Levy website BikeHub.co.uk has come to the rescue of a London mum who was stopped by police officers for the alleged offence of carrying two children on the back of a cargo-bike. Thing is there is no such offence. As this 'cycling and the law' article explains, it is an offence to carry passengers on a bicycle not modified for the purpose but a bicycle built for carrying cargo and kids is 100 percent street legal. Trailers connected to bicycles are similarly street legal.
Mum X takes up the story:
"I ride a Yuba Mundo, with a wooden shelf seat on the back, with my two boys on the back. They are nine and six.
"After riding happily through London once a day with them since September 2009, we got stopped this evening. More officers were summoned, and four of them explained to me that I was breaking the law.
"They were not specific about what law I was breaking. They felt my bike was not meant for transporting people, only cargo, and they wanted me to have a a motorcycle-style shaped seat on the back and, ideally, seatbelts.
"I was not given a ticket, just informed that if I continue to ride this way they will stop me again."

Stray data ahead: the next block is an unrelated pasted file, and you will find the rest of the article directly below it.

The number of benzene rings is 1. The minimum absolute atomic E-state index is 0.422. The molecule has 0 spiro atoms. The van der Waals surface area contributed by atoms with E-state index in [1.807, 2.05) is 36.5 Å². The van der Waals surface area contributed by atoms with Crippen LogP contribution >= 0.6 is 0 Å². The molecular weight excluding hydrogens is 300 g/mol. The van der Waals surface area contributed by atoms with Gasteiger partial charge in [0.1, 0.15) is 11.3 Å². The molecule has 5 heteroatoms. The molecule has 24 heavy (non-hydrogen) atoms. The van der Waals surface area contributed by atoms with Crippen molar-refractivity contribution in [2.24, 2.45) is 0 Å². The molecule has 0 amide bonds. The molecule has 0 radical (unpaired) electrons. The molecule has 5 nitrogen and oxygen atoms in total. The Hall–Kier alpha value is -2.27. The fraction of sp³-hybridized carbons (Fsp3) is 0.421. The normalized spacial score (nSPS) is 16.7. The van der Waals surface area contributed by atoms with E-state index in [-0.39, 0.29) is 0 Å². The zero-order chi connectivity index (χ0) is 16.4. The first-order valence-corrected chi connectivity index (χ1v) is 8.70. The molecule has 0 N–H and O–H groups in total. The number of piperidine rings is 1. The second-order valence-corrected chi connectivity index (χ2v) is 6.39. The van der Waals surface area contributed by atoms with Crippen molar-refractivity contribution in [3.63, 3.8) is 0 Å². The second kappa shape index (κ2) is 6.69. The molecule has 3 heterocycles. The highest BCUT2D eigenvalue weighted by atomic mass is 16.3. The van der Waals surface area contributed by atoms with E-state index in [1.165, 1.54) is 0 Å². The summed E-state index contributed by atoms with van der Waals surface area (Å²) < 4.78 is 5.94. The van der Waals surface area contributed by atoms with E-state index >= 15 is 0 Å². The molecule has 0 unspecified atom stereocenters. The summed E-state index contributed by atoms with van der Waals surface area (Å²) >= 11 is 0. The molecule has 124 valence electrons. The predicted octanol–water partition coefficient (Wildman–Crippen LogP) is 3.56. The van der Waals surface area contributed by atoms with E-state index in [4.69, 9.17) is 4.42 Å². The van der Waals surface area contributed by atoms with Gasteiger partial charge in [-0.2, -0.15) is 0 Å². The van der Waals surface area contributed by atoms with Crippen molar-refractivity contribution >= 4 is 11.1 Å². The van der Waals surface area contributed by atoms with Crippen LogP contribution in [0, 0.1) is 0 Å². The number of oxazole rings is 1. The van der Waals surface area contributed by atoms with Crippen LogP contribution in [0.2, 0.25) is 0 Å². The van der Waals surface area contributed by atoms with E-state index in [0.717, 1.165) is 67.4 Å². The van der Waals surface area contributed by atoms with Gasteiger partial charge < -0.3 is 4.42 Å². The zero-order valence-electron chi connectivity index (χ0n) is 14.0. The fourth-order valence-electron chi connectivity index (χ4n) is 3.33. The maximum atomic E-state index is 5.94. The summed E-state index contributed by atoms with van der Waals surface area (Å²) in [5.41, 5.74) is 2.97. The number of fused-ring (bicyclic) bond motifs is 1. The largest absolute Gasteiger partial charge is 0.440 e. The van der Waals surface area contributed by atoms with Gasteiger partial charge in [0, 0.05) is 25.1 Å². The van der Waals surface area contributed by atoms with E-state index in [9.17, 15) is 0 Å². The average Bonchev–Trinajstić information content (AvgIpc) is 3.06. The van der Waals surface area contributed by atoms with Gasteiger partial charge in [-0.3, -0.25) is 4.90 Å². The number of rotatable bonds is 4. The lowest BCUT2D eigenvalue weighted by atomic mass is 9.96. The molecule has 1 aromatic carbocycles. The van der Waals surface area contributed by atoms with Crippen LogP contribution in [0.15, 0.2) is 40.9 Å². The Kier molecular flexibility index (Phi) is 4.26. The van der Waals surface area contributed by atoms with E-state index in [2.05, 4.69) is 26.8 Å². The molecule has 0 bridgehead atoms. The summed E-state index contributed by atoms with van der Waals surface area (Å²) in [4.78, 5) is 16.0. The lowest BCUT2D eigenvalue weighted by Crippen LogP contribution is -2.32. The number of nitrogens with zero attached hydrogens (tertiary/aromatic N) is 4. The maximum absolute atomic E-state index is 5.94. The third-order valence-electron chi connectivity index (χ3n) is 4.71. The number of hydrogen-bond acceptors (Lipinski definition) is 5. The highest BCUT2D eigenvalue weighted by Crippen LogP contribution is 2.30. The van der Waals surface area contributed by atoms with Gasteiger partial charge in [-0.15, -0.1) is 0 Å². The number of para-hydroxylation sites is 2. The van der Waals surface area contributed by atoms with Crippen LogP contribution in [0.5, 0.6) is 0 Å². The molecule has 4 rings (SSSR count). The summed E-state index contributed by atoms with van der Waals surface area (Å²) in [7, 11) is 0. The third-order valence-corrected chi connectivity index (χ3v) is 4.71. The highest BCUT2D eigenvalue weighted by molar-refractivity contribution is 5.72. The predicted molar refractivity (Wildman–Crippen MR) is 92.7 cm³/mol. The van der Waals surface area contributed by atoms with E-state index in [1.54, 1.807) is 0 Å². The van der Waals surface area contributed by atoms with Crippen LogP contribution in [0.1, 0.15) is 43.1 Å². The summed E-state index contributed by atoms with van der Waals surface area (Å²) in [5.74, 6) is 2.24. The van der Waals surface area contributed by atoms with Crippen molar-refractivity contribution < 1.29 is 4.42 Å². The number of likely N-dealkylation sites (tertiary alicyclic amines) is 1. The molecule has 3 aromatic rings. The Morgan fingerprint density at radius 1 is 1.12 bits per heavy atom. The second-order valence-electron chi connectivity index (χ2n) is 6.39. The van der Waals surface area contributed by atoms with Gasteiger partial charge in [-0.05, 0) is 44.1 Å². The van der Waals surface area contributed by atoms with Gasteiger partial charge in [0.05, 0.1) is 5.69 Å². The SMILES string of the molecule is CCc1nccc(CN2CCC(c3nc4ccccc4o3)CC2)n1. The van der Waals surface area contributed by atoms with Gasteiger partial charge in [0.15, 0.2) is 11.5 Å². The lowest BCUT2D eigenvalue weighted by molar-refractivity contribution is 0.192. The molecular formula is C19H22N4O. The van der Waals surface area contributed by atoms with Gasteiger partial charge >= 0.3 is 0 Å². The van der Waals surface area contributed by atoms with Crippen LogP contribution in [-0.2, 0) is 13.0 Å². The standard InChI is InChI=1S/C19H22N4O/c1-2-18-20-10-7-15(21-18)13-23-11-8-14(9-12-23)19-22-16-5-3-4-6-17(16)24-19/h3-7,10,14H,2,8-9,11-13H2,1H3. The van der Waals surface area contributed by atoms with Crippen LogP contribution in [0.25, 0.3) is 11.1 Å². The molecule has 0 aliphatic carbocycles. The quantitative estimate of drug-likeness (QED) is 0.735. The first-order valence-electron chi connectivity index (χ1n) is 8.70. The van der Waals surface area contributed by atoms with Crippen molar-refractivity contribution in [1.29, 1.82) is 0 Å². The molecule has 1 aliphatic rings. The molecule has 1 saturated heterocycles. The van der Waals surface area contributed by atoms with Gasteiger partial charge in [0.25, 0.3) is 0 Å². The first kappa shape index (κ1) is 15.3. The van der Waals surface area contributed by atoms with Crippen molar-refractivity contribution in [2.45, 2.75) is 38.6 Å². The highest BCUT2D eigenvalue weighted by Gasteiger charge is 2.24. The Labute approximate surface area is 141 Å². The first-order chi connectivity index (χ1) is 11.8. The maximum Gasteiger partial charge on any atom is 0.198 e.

BikeHub.co.uk is in the process of contacting the female officer who stopped Mum X, and will try to explain how she was not riding an illegal bicycle.
"The officers were not barbaric," said Mum X. "But it was a quite unpleasant experience. They did not seem entirely au fait with highway law, as they advised me to walk for a bit and then ride home on the pavement. They made it clear that I would be in trouble if I chose to ride off on the road at the end of our conversation."
Police officers nationwide are sometimes ignorant about transport laws. For instance, a solid white line means 'must not cross' but as is clear from these pictures of the Cycle Superhighways in London, the breaking of such laws is routine and usually goes unchallenged. Note how in one of the photos a police car is illegally parked.